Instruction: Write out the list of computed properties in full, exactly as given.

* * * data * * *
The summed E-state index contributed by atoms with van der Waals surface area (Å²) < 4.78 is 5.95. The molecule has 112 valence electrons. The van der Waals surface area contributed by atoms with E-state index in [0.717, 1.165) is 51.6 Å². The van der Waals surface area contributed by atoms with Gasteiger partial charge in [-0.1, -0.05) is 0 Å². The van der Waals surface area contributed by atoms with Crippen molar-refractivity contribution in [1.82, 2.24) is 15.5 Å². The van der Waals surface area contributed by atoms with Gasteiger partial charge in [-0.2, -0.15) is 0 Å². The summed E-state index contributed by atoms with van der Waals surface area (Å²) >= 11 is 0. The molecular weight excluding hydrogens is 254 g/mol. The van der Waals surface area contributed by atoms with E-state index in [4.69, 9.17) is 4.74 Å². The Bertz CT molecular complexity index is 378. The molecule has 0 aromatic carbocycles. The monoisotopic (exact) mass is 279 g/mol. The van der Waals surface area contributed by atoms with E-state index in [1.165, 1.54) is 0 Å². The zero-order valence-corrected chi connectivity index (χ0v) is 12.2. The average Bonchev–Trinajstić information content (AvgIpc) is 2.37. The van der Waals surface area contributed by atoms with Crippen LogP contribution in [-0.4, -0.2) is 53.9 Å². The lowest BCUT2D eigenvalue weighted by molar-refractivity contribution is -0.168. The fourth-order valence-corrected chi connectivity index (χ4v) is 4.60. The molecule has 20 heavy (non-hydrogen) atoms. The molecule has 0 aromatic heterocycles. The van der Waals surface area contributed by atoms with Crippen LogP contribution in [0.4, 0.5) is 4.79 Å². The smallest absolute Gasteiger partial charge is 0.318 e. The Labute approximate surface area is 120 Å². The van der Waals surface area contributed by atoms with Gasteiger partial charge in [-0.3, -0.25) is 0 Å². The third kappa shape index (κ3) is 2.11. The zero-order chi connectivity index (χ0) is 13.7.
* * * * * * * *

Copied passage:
The summed E-state index contributed by atoms with van der Waals surface area (Å²) < 4.78 is 5.95. The molecule has 112 valence electrons. The van der Waals surface area contributed by atoms with E-state index in [0.717, 1.165) is 51.6 Å². The van der Waals surface area contributed by atoms with Gasteiger partial charge in [-0.1, -0.05) is 0 Å². The van der Waals surface area contributed by atoms with Crippen molar-refractivity contribution in [1.82, 2.24) is 15.5 Å². The van der Waals surface area contributed by atoms with Gasteiger partial charge in [-0.2, -0.15) is 0 Å². The summed E-state index contributed by atoms with van der Waals surface area (Å²) >= 11 is 0. The molecular weight excluding hydrogens is 254 g/mol. The van der Waals surface area contributed by atoms with E-state index in [4.69, 9.17) is 4.74 Å². The Bertz CT molecular complexity index is 378. The molecule has 0 aromatic carbocycles. The monoisotopic (exact) mass is 279 g/mol. The van der Waals surface area contributed by atoms with E-state index in [1.165, 1.54) is 0 Å². The zero-order valence-corrected chi connectivity index (χ0v) is 12.2. The average Bonchev–Trinajstić information content (AvgIpc) is 2.37. The van der Waals surface area contributed by atoms with Crippen LogP contribution in [-0.4, -0.2) is 53.9 Å². The lowest BCUT2D eigenvalue weighted by molar-refractivity contribution is -0.168. The fourth-order valence-corrected chi connectivity index (χ4v) is 4.60. The molecule has 20 heavy (non-hydrogen) atoms. The molecule has 0 aromatic heterocycles. The van der Waals surface area contributed by atoms with Crippen LogP contribution in [0.4, 0.5) is 4.79 Å². The smallest absolute Gasteiger partial charge is 0.318 e. The Labute approximate surface area is 120 Å². The van der Waals surface area contributed by atoms with Gasteiger partial charge in [-0.3, -0.25) is 0 Å². The third kappa shape index (κ3) is 2.11. The zero-order chi connectivity index (χ0) is 13.7.